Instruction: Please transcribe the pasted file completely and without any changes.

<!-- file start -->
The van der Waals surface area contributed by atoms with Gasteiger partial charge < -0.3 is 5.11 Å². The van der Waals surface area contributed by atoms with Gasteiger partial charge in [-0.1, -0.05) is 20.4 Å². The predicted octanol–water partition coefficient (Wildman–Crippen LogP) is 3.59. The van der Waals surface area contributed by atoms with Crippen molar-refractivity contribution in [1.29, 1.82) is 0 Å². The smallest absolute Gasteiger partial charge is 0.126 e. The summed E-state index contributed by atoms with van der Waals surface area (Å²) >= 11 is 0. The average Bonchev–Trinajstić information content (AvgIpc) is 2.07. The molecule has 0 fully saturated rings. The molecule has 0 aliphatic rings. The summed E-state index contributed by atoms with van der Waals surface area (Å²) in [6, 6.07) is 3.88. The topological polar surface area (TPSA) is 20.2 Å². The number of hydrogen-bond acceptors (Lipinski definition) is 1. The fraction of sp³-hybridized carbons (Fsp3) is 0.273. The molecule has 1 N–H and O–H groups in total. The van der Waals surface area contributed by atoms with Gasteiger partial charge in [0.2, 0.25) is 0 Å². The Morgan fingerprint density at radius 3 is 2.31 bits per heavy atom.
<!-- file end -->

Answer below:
The van der Waals surface area contributed by atoms with Gasteiger partial charge < -0.3 is 5.11 Å². The van der Waals surface area contributed by atoms with Gasteiger partial charge in [-0.1, -0.05) is 20.4 Å². The predicted octanol–water partition coefficient (Wildman–Crippen LogP) is 3.59. The van der Waals surface area contributed by atoms with Crippen molar-refractivity contribution in [1.29, 1.82) is 0 Å². The smallest absolute Gasteiger partial charge is 0.126 e. The summed E-state index contributed by atoms with van der Waals surface area (Å²) >= 11 is 0. The average Bonchev–Trinajstić information content (AvgIpc) is 2.07. The molecule has 0 fully saturated rings. The molecule has 0 aliphatic rings. The summed E-state index contributed by atoms with van der Waals surface area (Å²) in [6, 6.07) is 3.88. The topological polar surface area (TPSA) is 20.2 Å². The number of hydrogen-bond acceptors (Lipinski definition) is 1. The fraction of sp³-hybridized carbons (Fsp3) is 0.273. The molecule has 1 N–H and O–H groups in total. The van der Waals surface area contributed by atoms with Gasteiger partial charge in [0.2, 0.25) is 0 Å². The Morgan fingerprint density at radius 3 is 2.31 bits per heavy atom.